india

Swashakthi helps members achieve financial freedom

Society also promotes social awareness among its women

Dominance of money-lenders and micro finance institutions has come to an end in many villages of Vajrapukotturu mandal of Srikakulam district, thanks to the collective efforts of women who could become self-reliant financially with their own planning and hard work.

Money-lenders used to collect up to 5% interest per month from women who were forced to borrow money for their petty business activities such as running a tailoring shop, sale of coconuts or investment on agriculture. They used to pay ₹800 to ₹1,000 as interest per month if they were given ₹20,000 loan.

As many as 6,120 women became members of the Swashakthi Mutually-aided Cooperative Society and were able to create ₹80 lakh fund on their own. The society gives soft loans at nominal interest rates for income generation activities. The maximum interest rate is 12% per annum and a concession is given if loans are taken for three and six months. The interest is hardly ₹200 per month if ₹20,000 loan is taken from the society. The loan facility is extended only to group members.

Moved by the pathetic situation of women of interior villages, the Bapuji Rural Enlightenment and Development Society (BREDS) has helped them form small self-help groups in 1995 itself, says its chief executive officer A. Ramakrishna Raju.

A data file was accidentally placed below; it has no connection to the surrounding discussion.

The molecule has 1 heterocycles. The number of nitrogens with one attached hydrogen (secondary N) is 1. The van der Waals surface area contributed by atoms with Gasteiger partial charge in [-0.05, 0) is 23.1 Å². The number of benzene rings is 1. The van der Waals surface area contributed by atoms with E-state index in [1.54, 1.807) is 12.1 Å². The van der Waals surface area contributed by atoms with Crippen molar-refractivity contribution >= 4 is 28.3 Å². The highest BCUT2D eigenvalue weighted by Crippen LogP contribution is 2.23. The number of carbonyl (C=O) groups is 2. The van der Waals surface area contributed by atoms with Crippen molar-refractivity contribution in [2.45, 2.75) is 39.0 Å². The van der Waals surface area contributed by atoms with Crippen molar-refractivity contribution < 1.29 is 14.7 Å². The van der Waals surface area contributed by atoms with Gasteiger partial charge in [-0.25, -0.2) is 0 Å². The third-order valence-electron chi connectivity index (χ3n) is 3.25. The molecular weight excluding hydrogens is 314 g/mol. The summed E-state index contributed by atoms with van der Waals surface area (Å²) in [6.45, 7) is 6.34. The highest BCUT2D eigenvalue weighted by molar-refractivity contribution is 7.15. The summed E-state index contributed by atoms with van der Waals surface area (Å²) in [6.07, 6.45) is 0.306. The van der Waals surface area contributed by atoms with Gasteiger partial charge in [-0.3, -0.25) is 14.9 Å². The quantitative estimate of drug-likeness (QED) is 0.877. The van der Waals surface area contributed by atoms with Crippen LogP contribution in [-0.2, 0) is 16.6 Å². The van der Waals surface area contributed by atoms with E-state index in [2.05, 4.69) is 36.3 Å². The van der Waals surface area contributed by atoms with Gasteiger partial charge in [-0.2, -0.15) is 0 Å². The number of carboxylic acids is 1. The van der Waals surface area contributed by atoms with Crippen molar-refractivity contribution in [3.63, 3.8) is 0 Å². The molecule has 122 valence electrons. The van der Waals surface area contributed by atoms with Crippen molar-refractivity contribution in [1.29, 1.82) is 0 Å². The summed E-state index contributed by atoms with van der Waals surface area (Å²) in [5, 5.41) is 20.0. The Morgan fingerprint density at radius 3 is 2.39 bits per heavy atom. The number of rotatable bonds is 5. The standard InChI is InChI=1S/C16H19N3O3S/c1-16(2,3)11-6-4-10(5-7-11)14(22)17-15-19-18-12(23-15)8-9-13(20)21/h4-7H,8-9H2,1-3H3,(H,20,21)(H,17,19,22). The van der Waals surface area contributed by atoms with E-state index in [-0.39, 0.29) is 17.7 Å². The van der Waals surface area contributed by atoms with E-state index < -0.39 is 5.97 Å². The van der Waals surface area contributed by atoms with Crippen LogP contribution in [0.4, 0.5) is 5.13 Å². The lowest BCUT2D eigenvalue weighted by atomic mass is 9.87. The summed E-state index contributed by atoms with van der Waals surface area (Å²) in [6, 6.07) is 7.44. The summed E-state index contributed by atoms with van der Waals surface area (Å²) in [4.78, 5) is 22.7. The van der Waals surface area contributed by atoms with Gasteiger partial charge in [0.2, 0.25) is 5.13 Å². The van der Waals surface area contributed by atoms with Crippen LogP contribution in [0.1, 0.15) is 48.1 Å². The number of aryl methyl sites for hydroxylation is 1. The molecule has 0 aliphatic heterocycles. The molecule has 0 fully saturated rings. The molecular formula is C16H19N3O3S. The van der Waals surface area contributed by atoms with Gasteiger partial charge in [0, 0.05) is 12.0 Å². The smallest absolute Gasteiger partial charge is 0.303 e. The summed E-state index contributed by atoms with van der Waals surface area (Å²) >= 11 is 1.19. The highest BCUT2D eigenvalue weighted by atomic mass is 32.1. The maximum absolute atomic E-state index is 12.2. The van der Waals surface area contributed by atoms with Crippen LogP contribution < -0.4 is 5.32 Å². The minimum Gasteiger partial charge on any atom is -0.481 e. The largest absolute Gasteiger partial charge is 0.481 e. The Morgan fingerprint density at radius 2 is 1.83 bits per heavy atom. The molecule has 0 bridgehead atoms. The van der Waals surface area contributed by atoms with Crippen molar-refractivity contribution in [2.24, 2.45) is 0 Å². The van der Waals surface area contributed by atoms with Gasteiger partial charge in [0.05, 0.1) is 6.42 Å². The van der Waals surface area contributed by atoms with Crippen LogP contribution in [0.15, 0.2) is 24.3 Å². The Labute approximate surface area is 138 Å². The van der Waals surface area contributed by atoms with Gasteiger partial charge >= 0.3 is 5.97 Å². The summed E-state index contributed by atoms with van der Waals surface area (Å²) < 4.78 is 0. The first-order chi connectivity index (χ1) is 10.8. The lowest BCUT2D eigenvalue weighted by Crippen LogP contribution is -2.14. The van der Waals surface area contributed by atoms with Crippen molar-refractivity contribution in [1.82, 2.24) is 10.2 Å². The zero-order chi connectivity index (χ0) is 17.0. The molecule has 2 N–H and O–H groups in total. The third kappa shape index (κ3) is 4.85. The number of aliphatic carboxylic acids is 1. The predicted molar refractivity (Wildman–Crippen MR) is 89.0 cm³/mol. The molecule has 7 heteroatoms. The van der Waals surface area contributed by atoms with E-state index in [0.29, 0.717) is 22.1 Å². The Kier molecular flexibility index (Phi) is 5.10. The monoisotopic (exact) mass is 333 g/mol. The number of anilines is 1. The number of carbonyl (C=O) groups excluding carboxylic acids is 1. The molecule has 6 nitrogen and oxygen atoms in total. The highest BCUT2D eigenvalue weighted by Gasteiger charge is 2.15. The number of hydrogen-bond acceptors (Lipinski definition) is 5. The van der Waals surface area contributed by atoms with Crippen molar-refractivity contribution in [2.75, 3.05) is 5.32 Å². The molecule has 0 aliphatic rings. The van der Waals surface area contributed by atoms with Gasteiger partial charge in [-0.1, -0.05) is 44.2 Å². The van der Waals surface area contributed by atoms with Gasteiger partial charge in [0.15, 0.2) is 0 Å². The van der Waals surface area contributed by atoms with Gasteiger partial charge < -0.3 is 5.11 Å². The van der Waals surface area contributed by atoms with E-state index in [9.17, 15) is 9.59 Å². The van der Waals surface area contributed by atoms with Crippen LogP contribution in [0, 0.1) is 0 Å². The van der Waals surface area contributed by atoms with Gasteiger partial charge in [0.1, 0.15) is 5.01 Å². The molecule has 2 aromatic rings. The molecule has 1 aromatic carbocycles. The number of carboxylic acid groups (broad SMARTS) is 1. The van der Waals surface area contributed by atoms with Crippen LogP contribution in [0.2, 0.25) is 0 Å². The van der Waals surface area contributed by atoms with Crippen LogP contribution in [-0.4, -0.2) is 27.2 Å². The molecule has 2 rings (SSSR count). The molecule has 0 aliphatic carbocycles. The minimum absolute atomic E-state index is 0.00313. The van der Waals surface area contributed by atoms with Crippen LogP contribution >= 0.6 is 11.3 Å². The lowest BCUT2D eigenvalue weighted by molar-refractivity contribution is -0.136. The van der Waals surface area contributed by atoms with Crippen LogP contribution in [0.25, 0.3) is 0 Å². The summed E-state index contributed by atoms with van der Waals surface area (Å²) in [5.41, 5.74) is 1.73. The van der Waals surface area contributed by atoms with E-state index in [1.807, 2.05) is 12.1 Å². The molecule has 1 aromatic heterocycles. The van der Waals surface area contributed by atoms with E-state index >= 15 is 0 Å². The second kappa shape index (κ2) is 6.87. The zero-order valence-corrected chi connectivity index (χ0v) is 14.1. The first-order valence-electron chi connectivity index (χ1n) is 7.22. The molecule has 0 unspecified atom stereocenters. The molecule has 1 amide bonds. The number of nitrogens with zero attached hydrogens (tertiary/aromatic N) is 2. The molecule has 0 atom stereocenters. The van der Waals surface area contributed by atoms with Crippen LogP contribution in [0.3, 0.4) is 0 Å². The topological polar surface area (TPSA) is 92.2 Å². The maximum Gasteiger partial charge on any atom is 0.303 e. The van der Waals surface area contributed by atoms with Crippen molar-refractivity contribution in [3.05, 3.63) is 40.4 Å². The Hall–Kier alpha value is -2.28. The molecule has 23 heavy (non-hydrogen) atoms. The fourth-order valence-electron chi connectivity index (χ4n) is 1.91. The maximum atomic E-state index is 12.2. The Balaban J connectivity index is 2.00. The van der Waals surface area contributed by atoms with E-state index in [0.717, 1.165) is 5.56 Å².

Training

The self-employment training programmes, government schemes of the District Rural Development Agency (DRDA) and the National Bank for Agriculture and Rural Development (NABARD) were explained to the distressed women, who then established the Swashakti organisation.

“Swashakthi is going to be the biggest women’s organisation in Andhra Pradesh with 10,000 members within a couple of years,” Mr. Raju tells The Hindu.

The society president Akku Dhana Lakshmi and secretary K. Saraswathi say that financial independence helped the women members lead a comfortable life even during the COVID-19 crisis. “Every member is encouraged to involve in society administrative activities also. It develops leadership qualities among them,” says Mrs. Dhana Lakshmi.

The society members are also involved in social awareness programmes. They have to get their children married only after completion of intermediate education. They are aware of the Domestic Violence Act, consumer rights and other laws. “The society members serve as an inspiration to many others in Palasa, Mandasa and other mandals,” says BREDS secretary V. Sambamurty.

Source: Read Full Article